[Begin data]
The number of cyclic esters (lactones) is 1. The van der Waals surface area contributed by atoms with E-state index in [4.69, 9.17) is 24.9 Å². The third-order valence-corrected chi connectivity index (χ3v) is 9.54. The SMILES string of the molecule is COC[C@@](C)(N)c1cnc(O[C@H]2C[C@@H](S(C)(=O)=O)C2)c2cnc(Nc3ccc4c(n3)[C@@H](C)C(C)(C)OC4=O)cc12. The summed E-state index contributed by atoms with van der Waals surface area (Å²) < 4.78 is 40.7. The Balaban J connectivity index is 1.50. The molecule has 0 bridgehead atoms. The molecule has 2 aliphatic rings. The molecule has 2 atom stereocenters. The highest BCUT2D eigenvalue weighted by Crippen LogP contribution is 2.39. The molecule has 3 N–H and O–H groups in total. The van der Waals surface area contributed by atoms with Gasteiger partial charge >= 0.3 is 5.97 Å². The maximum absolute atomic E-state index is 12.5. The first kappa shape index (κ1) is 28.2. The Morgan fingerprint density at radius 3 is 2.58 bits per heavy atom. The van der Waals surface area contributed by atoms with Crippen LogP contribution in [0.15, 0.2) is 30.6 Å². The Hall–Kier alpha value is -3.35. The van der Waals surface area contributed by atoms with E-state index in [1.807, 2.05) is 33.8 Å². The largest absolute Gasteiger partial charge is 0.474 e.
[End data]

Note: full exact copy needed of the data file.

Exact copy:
The number of cyclic esters (lactones) is 1. The van der Waals surface area contributed by atoms with E-state index in [4.69, 9.17) is 24.9 Å². The third-order valence-corrected chi connectivity index (χ3v) is 9.54. The SMILES string of the molecule is COC[C@@](C)(N)c1cnc(O[C@H]2C[C@@H](S(C)(=O)=O)C2)c2cnc(Nc3ccc4c(n3)[C@@H](C)C(C)(C)OC4=O)cc12. The summed E-state index contributed by atoms with van der Waals surface area (Å²) < 4.78 is 40.7. The Balaban J connectivity index is 1.50. The molecule has 0 bridgehead atoms. The molecule has 2 aliphatic rings. The molecule has 2 atom stereocenters. The highest BCUT2D eigenvalue weighted by Crippen LogP contribution is 2.39. The molecule has 3 N–H and O–H groups in total. The van der Waals surface area contributed by atoms with Gasteiger partial charge >= 0.3 is 5.97 Å². The maximum absolute atomic E-state index is 12.5. The first kappa shape index (κ1) is 28.2. The Morgan fingerprint density at radius 3 is 2.58 bits per heavy atom. The van der Waals surface area contributed by atoms with Crippen LogP contribution in [0.15, 0.2) is 30.6 Å². The Hall–Kier alpha value is -3.35. The van der Waals surface area contributed by atoms with E-state index in [1.807, 2.05) is 33.8 Å². The largest absolute Gasteiger partial charge is 0.474 e.